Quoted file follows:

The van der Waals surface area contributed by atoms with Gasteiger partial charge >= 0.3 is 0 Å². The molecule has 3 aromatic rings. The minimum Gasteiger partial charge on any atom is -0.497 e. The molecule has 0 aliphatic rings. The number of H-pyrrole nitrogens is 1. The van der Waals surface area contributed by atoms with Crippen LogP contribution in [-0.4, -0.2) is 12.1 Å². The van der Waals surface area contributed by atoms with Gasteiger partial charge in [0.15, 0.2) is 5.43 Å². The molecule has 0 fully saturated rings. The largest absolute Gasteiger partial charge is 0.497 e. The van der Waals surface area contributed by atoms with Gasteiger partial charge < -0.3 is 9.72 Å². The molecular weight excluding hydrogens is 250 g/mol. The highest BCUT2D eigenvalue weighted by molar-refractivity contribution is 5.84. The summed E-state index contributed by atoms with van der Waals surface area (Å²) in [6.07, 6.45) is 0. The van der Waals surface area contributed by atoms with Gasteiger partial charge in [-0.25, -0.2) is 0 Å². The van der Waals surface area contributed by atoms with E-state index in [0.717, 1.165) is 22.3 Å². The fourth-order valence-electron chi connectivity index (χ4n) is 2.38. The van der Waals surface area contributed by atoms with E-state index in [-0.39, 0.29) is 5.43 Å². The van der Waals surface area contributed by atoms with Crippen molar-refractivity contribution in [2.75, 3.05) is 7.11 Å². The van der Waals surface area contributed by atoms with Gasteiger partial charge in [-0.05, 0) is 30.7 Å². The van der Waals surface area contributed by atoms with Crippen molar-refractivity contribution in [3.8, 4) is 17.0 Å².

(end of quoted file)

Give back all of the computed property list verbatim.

The van der Waals surface area contributed by atoms with Gasteiger partial charge >= 0.3 is 0 Å². The molecule has 3 aromatic rings. The minimum Gasteiger partial charge on any atom is -0.497 e. The molecule has 0 aliphatic rings. The number of H-pyrrole nitrogens is 1. The van der Waals surface area contributed by atoms with Crippen LogP contribution in [-0.4, -0.2) is 12.1 Å². The van der Waals surface area contributed by atoms with Gasteiger partial charge in [0.15, 0.2) is 5.43 Å². The molecule has 0 fully saturated rings. The largest absolute Gasteiger partial charge is 0.497 e. The van der Waals surface area contributed by atoms with Gasteiger partial charge < -0.3 is 9.72 Å². The molecular weight excluding hydrogens is 250 g/mol. The highest BCUT2D eigenvalue weighted by molar-refractivity contribution is 5.84. The summed E-state index contributed by atoms with van der Waals surface area (Å²) in [6.07, 6.45) is 0. The van der Waals surface area contributed by atoms with Gasteiger partial charge in [-0.25, -0.2) is 0 Å². The van der Waals surface area contributed by atoms with E-state index in [0.717, 1.165) is 22.3 Å². The fourth-order valence-electron chi connectivity index (χ4n) is 2.38. The van der Waals surface area contributed by atoms with E-state index in [-0.39, 0.29) is 5.43 Å². The van der Waals surface area contributed by atoms with Crippen molar-refractivity contribution in [2.75, 3.05) is 7.11 Å². The van der Waals surface area contributed by atoms with Gasteiger partial charge in [-0.05, 0) is 30.7 Å². The van der Waals surface area contributed by atoms with Crippen molar-refractivity contribution in [3.8, 4) is 17.0 Å².